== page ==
Wednesday, November 24, 2010

Raised Bed Covers

This design will go down in family history as either brilliant or... not so much.  I chose the 1 mm thickness plastic drop cloth because the 2mm size wasn't in 5's and my biggest bed is 5x5 feet.  Here are the steps so that next year I'll either know what to do or what NOT to do :).

1. Get 10'x20' 1mm plastic drop cloth.
2. Play with dog while rolling it out to 10' (while still folded up longways) in the living room.  Interrupt olders' chemistry notetaking while playing with the dog (oops, sorry!).  Tell dog that game is over now.
3. Unfold the now 10x10 sheet and refold in half.  Cut along fold making (2) 10x5 sheets. [I made them twice as long because I'm keeping the trellis for each bed up for now.]
4. Get 4 donated hair bandies from dc (2 for each one).
5. Roll each sheet up and slip a bandie around each end so it looks like a long skinny taffy candy.
6. Once outside staple the bandies to the back end of the bed.  Staple the end of the roll also to the backside of the bed and a few on top of the end.
7. That was still a bit saggy so... Cut some jute rope, twine, whatever.  Staple 2 sections of jute to the top of the wood in different places, slip through between the plastic and the wood, wrap around the roll of plastic and tie an easy to undo knot.  Remember the weather will be miserable when you go to undo so an easy knot is better.

How to attach at the other end when undone (I have several ideas and will try a few):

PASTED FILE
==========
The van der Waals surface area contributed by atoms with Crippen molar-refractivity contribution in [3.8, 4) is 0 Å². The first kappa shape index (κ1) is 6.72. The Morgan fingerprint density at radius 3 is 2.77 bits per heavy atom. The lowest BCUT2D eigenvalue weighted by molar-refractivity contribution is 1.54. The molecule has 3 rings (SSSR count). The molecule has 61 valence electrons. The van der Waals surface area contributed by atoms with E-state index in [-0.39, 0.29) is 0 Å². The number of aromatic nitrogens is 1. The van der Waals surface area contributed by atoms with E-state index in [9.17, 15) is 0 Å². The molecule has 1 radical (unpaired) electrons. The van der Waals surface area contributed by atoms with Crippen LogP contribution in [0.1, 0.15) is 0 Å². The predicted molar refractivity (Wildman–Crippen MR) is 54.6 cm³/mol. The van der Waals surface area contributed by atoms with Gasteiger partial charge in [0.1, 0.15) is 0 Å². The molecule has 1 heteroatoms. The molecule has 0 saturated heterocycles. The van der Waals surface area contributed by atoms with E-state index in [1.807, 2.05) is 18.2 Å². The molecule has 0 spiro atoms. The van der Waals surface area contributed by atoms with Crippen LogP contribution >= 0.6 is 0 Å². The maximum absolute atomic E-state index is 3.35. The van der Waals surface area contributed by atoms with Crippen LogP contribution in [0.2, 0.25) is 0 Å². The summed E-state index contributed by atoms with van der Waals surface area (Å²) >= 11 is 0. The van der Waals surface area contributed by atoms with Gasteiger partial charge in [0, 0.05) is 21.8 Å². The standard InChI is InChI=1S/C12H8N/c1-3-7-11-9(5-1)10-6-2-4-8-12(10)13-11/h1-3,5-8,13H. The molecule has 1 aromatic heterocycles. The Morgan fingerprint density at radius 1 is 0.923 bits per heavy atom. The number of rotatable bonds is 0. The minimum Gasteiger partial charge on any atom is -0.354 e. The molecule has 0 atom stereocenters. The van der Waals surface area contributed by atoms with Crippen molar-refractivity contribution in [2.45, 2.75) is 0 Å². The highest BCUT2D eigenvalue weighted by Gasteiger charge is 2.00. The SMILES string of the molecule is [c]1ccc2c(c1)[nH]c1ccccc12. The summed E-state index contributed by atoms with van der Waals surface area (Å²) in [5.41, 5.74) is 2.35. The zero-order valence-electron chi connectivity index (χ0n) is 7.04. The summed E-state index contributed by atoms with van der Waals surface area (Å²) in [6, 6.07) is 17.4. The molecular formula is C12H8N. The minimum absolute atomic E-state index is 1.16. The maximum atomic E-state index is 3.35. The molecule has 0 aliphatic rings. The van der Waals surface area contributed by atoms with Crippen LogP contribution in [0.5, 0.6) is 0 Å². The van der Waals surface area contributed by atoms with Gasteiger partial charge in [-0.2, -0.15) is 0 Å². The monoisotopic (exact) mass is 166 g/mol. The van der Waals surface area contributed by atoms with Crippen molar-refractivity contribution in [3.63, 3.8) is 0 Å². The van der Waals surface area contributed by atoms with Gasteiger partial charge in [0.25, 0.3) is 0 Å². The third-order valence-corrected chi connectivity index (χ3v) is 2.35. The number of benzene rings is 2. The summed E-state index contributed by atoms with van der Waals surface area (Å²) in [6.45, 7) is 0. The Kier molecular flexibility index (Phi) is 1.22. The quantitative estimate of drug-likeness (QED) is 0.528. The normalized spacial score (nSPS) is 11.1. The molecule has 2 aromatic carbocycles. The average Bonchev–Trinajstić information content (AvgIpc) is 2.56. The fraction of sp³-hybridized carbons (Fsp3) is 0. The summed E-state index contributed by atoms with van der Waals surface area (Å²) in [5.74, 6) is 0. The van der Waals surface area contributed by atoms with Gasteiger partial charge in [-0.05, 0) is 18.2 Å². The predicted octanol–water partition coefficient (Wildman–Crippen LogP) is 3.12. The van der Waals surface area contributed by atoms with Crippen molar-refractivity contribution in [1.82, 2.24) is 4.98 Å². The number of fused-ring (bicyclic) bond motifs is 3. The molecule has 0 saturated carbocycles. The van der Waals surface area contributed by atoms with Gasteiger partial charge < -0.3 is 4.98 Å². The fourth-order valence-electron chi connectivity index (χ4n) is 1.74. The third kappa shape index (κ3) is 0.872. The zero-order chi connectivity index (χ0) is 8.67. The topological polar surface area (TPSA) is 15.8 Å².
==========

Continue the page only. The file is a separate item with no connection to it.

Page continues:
A. Staple it
B. Screw in some eye hooks; pull a bunch through and tie a knot.  3 for bigger bed.
C. Jute stapled into wood at the other end (2 strands).  Pull a bunch together and tie tightly.  I am going to try this on the skinny strawberry bed. 


Just undo, roll up, slip bandies back around ends, tie jute again in easy to undo knots.

Dh says that the setup is good but the material is too thin and will get ripped to shreds.  Unfortunately I think he's right, but I couldn't get really thick material at the moment.

Let's just hope it works!  I only need it for about a month.  The lettuce is just finally coming up; as are the beets, kale, kohlrabi, and some green beans.  The carrots we planted last APRIL finally look really good - same for the cabbage, Brussels sprouts, and broccoli.  They did nothing all spring, summer, and now most of fall.  I'd hate to lose them right when they are thriving.  The green beans I planted as seedlings in early fall are doing well and producing. [note to self:  plant a lot more than 3 next year!]  I also need to cover some random plants.  I finally got my first little eggplant of the season but it's only 2 inches long so far.  I had lots of flowers all along but no fruit.

Here are the carrots, finally growing:

These are the green beans that I planted as seedlings:

This is a really good GMO article:

By the way, my grass is STILL scorched black from back in September when I got Frankenfrosting on it while cleaning out some free frosting buckets from a local grocery store bakery.  Scroll down in these old posts for pictures.  It doesn't do it justice though regarding just how BLACK and DEAD the grass is:

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